To read more about Senate bill 959, we recommend the website of the International Academy of Compounding Pharmacists. We are also including below the letter that we sent to our senators on this topic:

Dear Senators Feinstein and Boxer:

We are writing to bring to your attention concerns that we have with the recently reported version of S. 959, “The Pharmaceutical Compounding Quality and Accountability Act,” which we understand the Senate may consider the week of July 15.

We are a husband and wife who opened a compounding pharmacy in San Francisco in 2009.  Our pharmacy is committed to making high quality, customized medications (as demonstrated by our accreditation by the Pharmacy Compounding Accreditation Board) and to building relationships with both patients and their doctors to ensure the best possible treatment outcomes. It was Peter’s desire to work in a pharmacy setting where he had the time to talk one-on-one with patients that led him into the compounding profession, and it is this ability to focus on patient care that continues to inspire us, as well as our staff of eleven others, in our collective work of supporting patients in their health and well-being.  One patient recently wrote to us, “The medications Peter and his group made for me have made such a difference in my life. I have never had a pharmacy call to see how I am doing on any medicine. Thank you!”

We are aware that the U.S. Senate’s Committee on Health, Education, Labor and Pensions has worked diligently and cooperatively for several months with the various stakeholders in the pharmacy and practitioner communities to draft legislation to address the tragic patient deaths and illnesses associated with the New England Compounding Center (NECC). In reviewing the Committee’s most recent version of S. 959, we wanted to make you aware of several provisions we have concerns about.  We ask you to take these concerns in consideration as the Senate debates this legislation.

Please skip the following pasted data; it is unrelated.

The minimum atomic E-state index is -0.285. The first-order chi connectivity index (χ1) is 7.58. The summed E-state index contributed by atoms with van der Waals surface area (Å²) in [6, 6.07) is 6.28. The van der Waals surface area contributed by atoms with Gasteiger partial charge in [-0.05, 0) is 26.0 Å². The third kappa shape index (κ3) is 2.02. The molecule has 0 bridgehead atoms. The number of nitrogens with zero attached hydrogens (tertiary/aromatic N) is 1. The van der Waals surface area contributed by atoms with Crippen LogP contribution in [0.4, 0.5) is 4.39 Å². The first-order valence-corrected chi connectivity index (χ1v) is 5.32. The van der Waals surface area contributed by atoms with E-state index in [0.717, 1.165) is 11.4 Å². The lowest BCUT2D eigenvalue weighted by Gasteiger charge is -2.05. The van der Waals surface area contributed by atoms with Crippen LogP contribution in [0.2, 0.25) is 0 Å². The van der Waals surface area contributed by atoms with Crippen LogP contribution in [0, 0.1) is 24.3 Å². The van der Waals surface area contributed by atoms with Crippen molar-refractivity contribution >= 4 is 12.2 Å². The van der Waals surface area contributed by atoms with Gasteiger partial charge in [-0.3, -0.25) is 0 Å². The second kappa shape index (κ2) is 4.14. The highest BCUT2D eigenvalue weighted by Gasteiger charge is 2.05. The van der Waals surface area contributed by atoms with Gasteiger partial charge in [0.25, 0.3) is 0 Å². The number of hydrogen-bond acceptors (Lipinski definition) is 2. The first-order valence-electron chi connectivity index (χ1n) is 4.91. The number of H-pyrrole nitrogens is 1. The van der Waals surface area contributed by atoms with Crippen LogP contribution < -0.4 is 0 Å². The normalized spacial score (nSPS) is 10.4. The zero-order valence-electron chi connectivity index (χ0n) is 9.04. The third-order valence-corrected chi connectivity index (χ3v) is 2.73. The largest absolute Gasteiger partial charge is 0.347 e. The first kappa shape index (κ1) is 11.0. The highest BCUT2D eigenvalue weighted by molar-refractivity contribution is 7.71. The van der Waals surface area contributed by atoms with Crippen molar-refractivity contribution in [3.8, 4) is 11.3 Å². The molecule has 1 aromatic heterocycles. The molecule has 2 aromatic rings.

Our primary concern is that the current draft of the bill would interfere with the regulation of traditional compounding pharmacies by State Boards of Pharmacy – the regulatory board that we believe is most appropriate and best able to oversee traditional compounding pharmacies.  The state of California currently has some of the strictest laws in the nation to regulate compounding pharmacies, and we believe that our State Board  – not the FDA –is best able to balance the dually important needs of ensuring the safety of compounded medications while preserving patient and practitioner access to vital compounded medications. Our understanding of S.959 is that it:

• contradicts existing and evolving state laws allowing for “office-use” and “anticipatory compounding”

• inappropriately gives the FDA (instead of State Boards of Pharmacy) authority to determine if a pharmacy is acting within the scope of its permit

• gives the FDA arbitrary authority to restrict the compounding of specific products based on ambiguous standards , permitting the FDA to create a “do not compound” list based on unclear definitions about “complex” or “difficult” to compound issues rather than true patient safety issues

• places the FDA in the role of determining whether a compounding pharmacist’s preparation and dispensing of a variation of a marketed drug is “clinically significant”

Of greatest concern to us is the fact that one of the fundamental documented problems in the NECC scenario was inaction by the Massachusetts Board of Pharmacy and the Federal Food and Drug Administration (FDA) in a situation where they had made numerous visits to the facility and had knowledge of significant problems. Despite that, they did not shut NECC down. This bill does not provide for any reporting system for the FDA, nor does it hold the agency accountable in any way. This is a significant flaw that needs to be addressed in the legislation.